Sam Harris: Science can answer moral questions

Exploring Theravāda's connections to other paths - what can we learn from other traditions, religions and philosophies?
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Ben
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Re: Sam Harris: Science can answer moral questions

Post by Ben » Thu May 06, 2010 6:28 am

Hi Pannapetar
Pannapetar wrote: But let me suggest an experiment. We both go to our local university's library, psychology department. There we try to assess the number of books on well-being and compare it to the number of books on a mainstream topic such as cognitive psychology and to the number of books on an esoteric subject such as transpersonal psychology. Where would you expect the numbers to come in? You could also quickly check the Wikipedia list of disciplines in psychology or the index of psychology topics. I don't even find "well-being" or "happiness" in there, but I do find transpersonal psychology. What does this suggest?
Having had some experience working in libraries, including university libraries, your proposed experiment above is meaningless, There are a lot of factors that impact collection development, least of which is whether a particular subject is deemed "mainstream" or "esoteric". Furthermore, the current peer-reviewed literature generally doesn't appear in monograph form for a number of years. It appears in journals, and increasingly, e-journals.
I can go on and on, but its not important and incidental.

So I think this is a good point to request that everyone return to the topic
Thanks for your cooperation

Ben
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Pannapetar
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Re: Sam Harris: Science can answer moral questions

Post by Pannapetar » Thu May 06, 2010 7:55 am

Ben wrote:Furthermore, the current peer-reviewed literature generally doesn't appear in monograph form for a number of years. It appears in journals, and increasingly, e-journals.
Does it matter at all? For all I care, you can take the number of published articles in psychology journals referring to the said topics and the numerical results would still produce the same conclusion: that it isn't mainstream. And even if there was something close to a science of happiness (perhaps based on clever psychometrics), what would that imply for our question: can science answer moral questions? After all, morality is primarily concerned with right and wrong (or good and evil) and only indirectly with well-being. Now, as Buddhists we might give special importance to happiness (as opposed to suffering), which perhaps implies an eudaimonic leaning in ethics, but there is absolutely no consensus on this. Some might view salvation as more important, others might argue in favour of pleasure maximisation, some in favour of the greatest common good, and again others might argue in favour of certain virtues. What criteria should be applied? What exactly should be quantified? Are these questions that science can answer? Absolutely not.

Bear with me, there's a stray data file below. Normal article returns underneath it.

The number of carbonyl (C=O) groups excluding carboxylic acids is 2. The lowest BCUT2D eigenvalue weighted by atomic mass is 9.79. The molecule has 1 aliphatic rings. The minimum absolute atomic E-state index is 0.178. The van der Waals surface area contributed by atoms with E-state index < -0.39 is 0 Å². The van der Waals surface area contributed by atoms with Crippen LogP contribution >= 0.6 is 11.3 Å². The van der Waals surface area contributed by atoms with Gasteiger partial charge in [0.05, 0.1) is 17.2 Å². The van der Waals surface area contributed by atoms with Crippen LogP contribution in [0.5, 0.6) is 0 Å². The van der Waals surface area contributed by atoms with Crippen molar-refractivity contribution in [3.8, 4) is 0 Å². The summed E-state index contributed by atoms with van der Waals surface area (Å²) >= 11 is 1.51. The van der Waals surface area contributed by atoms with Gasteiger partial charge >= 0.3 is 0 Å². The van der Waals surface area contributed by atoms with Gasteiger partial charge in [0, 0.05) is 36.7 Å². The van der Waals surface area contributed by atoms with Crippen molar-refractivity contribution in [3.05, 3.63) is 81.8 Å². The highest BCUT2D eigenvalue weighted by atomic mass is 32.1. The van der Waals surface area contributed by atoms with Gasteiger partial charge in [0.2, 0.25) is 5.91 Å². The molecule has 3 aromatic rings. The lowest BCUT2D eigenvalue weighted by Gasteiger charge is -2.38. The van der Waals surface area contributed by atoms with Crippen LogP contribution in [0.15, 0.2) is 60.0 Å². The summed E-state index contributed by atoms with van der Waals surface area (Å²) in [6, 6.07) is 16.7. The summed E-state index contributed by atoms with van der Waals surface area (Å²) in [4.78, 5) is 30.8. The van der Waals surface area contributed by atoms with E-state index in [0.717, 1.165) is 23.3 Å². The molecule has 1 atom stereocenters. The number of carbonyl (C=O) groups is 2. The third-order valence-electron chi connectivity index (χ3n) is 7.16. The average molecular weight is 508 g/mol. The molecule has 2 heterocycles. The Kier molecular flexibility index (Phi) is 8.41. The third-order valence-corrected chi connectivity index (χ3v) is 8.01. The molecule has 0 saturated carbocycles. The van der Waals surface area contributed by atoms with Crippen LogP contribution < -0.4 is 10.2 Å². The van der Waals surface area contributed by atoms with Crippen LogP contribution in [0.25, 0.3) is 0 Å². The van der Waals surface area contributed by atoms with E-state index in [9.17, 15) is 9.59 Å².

Cheers, Thomas

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Re: Sam Harris: Science can answer moral questions

Post by Shonin » Thu May 06, 2010 8:03 am

Well said.

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Nibbida
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Re: Sam Harris: Science can answer moral questions

Post by Nibbida » Thu May 06, 2010 4:46 pm

Pannapetar wrote:
Nibbida wrote:You may disagree with the undertaking and even have legitimate concerns with it. So be it. All the better, in fact. But to dismiss it as fringe or treat it as if it didn't exist is inaccurate.
I'm not keen to delve into this much deeper, because it seems tangential to the thread topic. But let me suggest an experiment. We both go to our local university's library, psychology department. There we try to assess the number of books on well-being and compare it to the number of books on a mainstream topic such as cognitive psychology and to the number of books on an esoteric subject such as transpersonal psychology. Where would you expect the numbers to come in? You could also quickly check the Wikipedia list of disciplines in psychology or the index of psychology topics. I don't even find "well-being" or "happiness" in there, but I do find transpersonal psychology. What does this suggest?

It suggests that you are looking for the wrong thing and in the wrong places. Checking wikipedia and libraries isn't going to give you an accurate picture of what's happening in a field. Psychology has spent decades obsessively cataloging everything that's wrong and sick about people. Scientific research on well-being is relatively newer, and calling it "well-being" research is even newer. You seem to be making conclusions about things that you are not well informed about.

In any case, the number of books printed on a topic does not indicate whether an approach is useful, important, or scientific.

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Pannapetar
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Re: Sam Harris: Science can answer moral questions

Post by Pannapetar » Fri May 07, 2010 1:25 am

Nibbida,

You are probably right about me not being well-informed about recent developments in psychology. My freshman prep course in psychology dates back more than 20 years now and I chose an engineering career afterwards. However, I just noticed we have both overlooked that the Wikipedia list contains an entry named "positive psychology". The well-being research that was mentioned previously is grouped under that term.

Still, I wonder how relevant this is to Sam Harris' talk. I'd say it is probably not very relevant. I'd rather like to hear what you and others think about the question whether science can answer moral questions.

Cheers, Thomas

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